¶6 Based on E.C.'s statements and the drugs, drug paraphernalia, photographs, and videos discovered in the motel room, the State charged Bilek with one count of forcible sexual abuse, a second degree felony, see Utah Code Ann. § 76-5-404 (LexisNexis 2014); one count of distribution of or arranging to distribute a controlled substance, a second degree felony, see id. § 58-37-8(1)(a)(ii) (2016); two counts of voyeurism, class A misdemeanors, see id. § 76-9-702.7(2) (2014);[3] and one count of possession of drug paraphernalia, a class B misdemeanor, see id. § 58-37a-5(1) (2016).[4]

         ¶7 The district court appointed counsel to represent Bilek. On five occasions before trial, Bilek requested to substitute counsel. Bilek complained that his attorney refused to provide him with the discovery he requested, to file the motions he asked be filed, to subpoena witnesses he identified, and to "excuse herself as ineffective counsel." After addressing the matter with Bilek and his attorney, the district court denied Bilek's requests, finding that there was no conflict that necessitated a change in counsel.

         ¶8 Before trial, Bilek filed a motion in limine to exclude evidence of his prior convictions and probation status. The district court granted the motion with respect to Bilek's prior convictions, but it declined to exclude evidence that Bilek was on probation. The court explained that excluding evidence that the officers were conducting a probation check "would subject the jury to wondering and speculating in improper areas" and that it would be "a better result, a less prejudicial result by actually just saying who [the officers] are and why they [were in Bilek's motel room]."

         ¶9 At trial, E.C. testified that she met Bilek in December 2015. Since then, they had many sexual encounters in which Bilek agreed to pay her money or drugs in exchange for oral sex.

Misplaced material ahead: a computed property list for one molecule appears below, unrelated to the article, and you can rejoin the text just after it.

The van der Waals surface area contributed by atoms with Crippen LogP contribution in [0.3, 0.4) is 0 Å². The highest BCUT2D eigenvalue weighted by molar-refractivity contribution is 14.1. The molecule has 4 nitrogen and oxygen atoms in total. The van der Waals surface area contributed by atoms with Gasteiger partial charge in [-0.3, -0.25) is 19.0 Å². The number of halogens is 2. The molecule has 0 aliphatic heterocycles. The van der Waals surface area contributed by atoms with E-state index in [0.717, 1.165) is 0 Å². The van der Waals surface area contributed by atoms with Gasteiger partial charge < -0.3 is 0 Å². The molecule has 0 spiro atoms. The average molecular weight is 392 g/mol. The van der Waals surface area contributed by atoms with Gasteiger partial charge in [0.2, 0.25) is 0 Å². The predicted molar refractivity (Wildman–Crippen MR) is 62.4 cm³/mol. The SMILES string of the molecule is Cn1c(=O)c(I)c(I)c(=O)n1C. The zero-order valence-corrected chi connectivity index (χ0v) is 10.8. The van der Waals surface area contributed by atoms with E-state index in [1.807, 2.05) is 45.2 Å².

¶10 Two days before Bilek was arrested in this case, he had paid to bail E.C. out of jail. When Bilek met her at the police station, E.C. told him she was feeling sick from withdrawal, so Bilek offered her methamphetamine and "a place to shower and sleep." E.C. went to Bilek's motel room, "injected [the] meth" that he provided, and then drove with him to another location where he purchased heroin and crack cocaine. E.C. also went with Bilek to purchase supplies to assemble a crack pipe.

         ¶11 After purchasing the supplies, the two returned to Bilek's motel room where E.C. injected methamphetamine and heroin and smoked crack cocaine. E.C. testified that the methamphetamine Bilek provided that night made her feel "cold and sick and tired" when "[m]eth usually makes [her] feel the opposite." E.C. also testified that she witnessed Bilek inject methamphetamine, but that the drugs he used appeared to come from a separate stash.

         ¶12 During the time she remained in Bilek's motel room, E.C. was "mostly asleep." On the first night, E.C. performed oral sex on Bilek as payment for the drugs. The only other sexual activity she recalled occurred when she awoke to Bilek rubbing lotion near her genitals and when Bilek requested she inject his penis with methamphetamine. E.C. testified that she removed her clothes only twice in Bilek's motel room, on the first night when she performed oral sex on Bilek and the single time she took a shower. In both instances, she recalled re-dressing immediately afterward.